A dramatic clash between US and Russian warplanes occurred this weekend over the skies in Syria, prompting fears that WW3 may ignite.
A mid-air confrontation occurred between several US F/A-18 fighter jets and several Russian SU-34 bombers.
The Russian jets had struck a 200-strong garrison of Syrian rebels fighting the Islamic State in At-Tanf, near the Jordanian border.
When the F/A-18s approached the Russians moved out of the area, but when the US fighters paused to refuel they returned and struck the base again, killing paramedics tending to those wounded in the first attack.
The Russians had been ordered to back off by the US pilots directly using a special communications channel set up to prevent air accidents, according to The Daily Beast.
A US official told The Los Angeles Times: ‘It’s an egregious act that must be explained. The Russian government either doesn’t have control of its own forces or it was a deliberate, provocative act. Either way, we’re looking for answers.’
However, the Russian military on Sunday rejected accusations that it had deliberately targeted US-backed Syrian opposition forces, arguing the US had failed to warn about their locations.
Russian Defense Ministry spokesman, Maj. Gen. Igor Konashenkov said the area targeted in the strike was more than 300 kilometers (186 miles) away from locations earlier designated by the US as controlled by legitimate opposition forces.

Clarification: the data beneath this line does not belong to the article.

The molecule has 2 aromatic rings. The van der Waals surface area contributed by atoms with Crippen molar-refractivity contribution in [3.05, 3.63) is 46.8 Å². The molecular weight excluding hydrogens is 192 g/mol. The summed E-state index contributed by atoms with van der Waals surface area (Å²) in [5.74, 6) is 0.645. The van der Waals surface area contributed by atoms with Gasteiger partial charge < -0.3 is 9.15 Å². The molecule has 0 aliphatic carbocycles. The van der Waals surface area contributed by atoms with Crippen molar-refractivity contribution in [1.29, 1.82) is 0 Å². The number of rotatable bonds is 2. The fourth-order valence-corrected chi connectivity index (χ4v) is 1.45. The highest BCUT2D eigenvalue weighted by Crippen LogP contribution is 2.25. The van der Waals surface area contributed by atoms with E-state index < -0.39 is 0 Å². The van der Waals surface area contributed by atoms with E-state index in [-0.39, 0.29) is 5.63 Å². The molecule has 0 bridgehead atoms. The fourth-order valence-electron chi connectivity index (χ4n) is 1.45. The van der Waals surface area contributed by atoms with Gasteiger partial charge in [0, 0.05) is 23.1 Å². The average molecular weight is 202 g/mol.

The Pentagon said it held a video conference on Saturday with the Russian military to discuss Russian air strikes.
‘Russia’s continued strikes at At-Tanf, even after US attempts to inform Russian forces through proper channels of ongoing coalition air support to the counter-ISIL forces, created safety concerns for US and coalition forces,’ it said in a statement.
Konashenkov retorted that the Russian military had warned the US in advance about the planned strike, but the Pentagon had failed to provide coordinates of legitimate opposition forces, ‘making it impossible to take measures to adjust the Russian air force action.’
He added that the Russian military had proposed months ago to share information about locations of various forces involved in military action in Syria to create a comprehensive map, but the Pentagon hasn’t been forthcoming.
On a conciliatory note, he added that Saturday’s video conference with the Pentagon was ‘constructive,’ reflecting a shared desire ‘to improve coordination in fighting terrorist organizations in Syria and avoid incidents while conducting military operations there.’
The video conference was held as part of bilateral communication channels intended to prevent incidents in the crowded skies over Syria.
Russia has conducted an air campaign in Syria since last September, helping Syrian President Bashar Assad’s forces win back some ground.
Russian President Vladimir Putin pulled back some of Russia’s warplanes in March in what he described as a move to help encourage peace talks, but the military has maintained a strong presence at the Hemeimeem air base in Syria’s coastal province of Lattakia, Assad’s Alawite heartland.
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